Humans can solve them, computers cannot, or so we've been led to believe. Yes, I'm talking about CAPTCHAs, those annoying puzzles you see whenever you post something to Craigslist, or even try to leave a comment on this blog. Originally designed to block spam, Completely Automated Public Turing Test To Tell Computers and Humans Apart, or CAPTCHAs, come in handy in protecting Web sites against bots.

As of this year, 90 percent of e-mail traffic is spam. So anything that helps stop spammers is good, right? Perhaps.

CAPTCHAs have given way to an underground industry booming in places like India, Bangladesh, Pakistan, China, Brazil, Nigeria, and Russia, where scores of people are hired to solve these Captcha and, subsequently, flood the internet with even more spam. These people work for embarrassingly low wages, practically pennies— in return for doing tedious work.

Web sites like India-based DeCaptcha.com, offer a "do-it-yourself" guide to solving CAPTCHAs. In theory, these guides could be used by CAPTCHA organizations to train their employees, as well. The site offers $2 for every 1,000 CAPTCHAs solved. Those who register with the site only pay for CAPTCHAs that are correctly decoded.

sample-ocr

There's a company in Delhi, India, that calls itself the "Ccapt Team." They look for individuals to do CAPTCHA data entry and claim to pay, on a weekly basis, $1 for every 1,000 Captcha entries.

CAPTCHA companies have created many ads all over the internet. The ads serve as the primary tool used to recruit their workers. In one example, an ad asks for long-term CAPTCHA work, requesting only large teams that will work from 4 p.m. to 11 a.m. (India Standard Time). They are looking for employees who can work from their homes in India, Sri Lanka or the Philippines. The terms also require that they are professionals or able to work part-time.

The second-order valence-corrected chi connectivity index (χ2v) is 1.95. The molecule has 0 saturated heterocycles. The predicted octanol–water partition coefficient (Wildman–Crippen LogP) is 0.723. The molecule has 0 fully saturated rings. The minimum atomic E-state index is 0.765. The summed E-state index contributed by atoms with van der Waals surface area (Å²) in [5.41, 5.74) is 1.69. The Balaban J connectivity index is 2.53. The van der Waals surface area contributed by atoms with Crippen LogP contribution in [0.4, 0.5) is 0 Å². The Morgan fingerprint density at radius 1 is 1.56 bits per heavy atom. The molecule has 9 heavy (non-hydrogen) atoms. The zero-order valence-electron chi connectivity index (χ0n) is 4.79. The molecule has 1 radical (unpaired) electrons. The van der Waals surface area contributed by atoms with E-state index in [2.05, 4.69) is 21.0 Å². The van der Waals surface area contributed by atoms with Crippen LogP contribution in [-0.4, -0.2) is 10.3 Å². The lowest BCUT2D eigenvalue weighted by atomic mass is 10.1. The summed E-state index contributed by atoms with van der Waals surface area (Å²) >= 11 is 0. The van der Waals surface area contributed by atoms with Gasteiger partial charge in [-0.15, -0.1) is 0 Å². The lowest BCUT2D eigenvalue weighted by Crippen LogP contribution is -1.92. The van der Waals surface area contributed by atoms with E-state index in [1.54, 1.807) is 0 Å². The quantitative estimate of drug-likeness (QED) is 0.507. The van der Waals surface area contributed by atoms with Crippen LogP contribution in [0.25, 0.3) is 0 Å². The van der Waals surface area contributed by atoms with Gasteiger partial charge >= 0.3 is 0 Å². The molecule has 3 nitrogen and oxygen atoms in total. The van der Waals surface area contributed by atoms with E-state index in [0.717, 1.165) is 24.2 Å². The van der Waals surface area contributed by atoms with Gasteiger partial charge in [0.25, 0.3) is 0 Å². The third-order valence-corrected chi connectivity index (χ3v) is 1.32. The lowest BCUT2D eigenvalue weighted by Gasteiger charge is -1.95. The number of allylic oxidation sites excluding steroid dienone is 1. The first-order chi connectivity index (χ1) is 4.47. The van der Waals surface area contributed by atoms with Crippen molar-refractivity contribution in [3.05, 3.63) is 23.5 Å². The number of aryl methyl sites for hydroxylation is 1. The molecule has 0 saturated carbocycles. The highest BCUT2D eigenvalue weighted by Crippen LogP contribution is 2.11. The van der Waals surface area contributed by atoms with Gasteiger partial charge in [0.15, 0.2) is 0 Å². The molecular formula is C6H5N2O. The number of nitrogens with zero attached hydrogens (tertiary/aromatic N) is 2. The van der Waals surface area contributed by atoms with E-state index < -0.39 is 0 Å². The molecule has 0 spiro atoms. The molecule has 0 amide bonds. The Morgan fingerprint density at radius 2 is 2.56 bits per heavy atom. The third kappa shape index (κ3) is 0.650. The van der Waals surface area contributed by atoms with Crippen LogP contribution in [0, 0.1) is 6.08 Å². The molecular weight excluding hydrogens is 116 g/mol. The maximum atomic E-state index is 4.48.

Another company 's ad lists several "rules and regulations" necessary for successful employment. They include: a "1 day trial work for eligibility." The other requirements consist of an invitation for "serious" bidders to bid due to the fact it is a long-term project. Twice-weekly payments are promised.

Many of these CAPTCHA solvers make much more money than they do at their legal data-processing 'day jobs.

Dr. Luis Von Ahn, who helped create CAPTCHA nine years ago at Carnegie Mellon University, calls such companies "Captcha Sweatshops." Of course, not every CAPTCHA-solving organization is designed for malicious purposes. For instance, there's the American-based site called Captchakiller.com whose goal is to automatically translate CAPTCHA images into simple text for the purpose of helping the one million blind people who live in the United States. Screen reading software would read the text for them, so the blind would be able to understand each CAPTCHA image.

And on this blog, we use reCAPTCHA, a service that helps to digitize books, newspapers and old time radio shows. By offering up words that cannot be read by computers to you, the CAPTCHA solvers, each correct match feeds the database and helps the computer learn.

The only other thing I've got to say on the subject is this: who started the trend of noting interesting CAPTCHAs, or ironic CAPTCHAs (vis-à-vis a blog post, let's say) in the comments?

Would be amazing to find the very first instance.

Until then, CAPTCHyA on the flip side. (Sorry! I'd been waiting all post to write it"¦)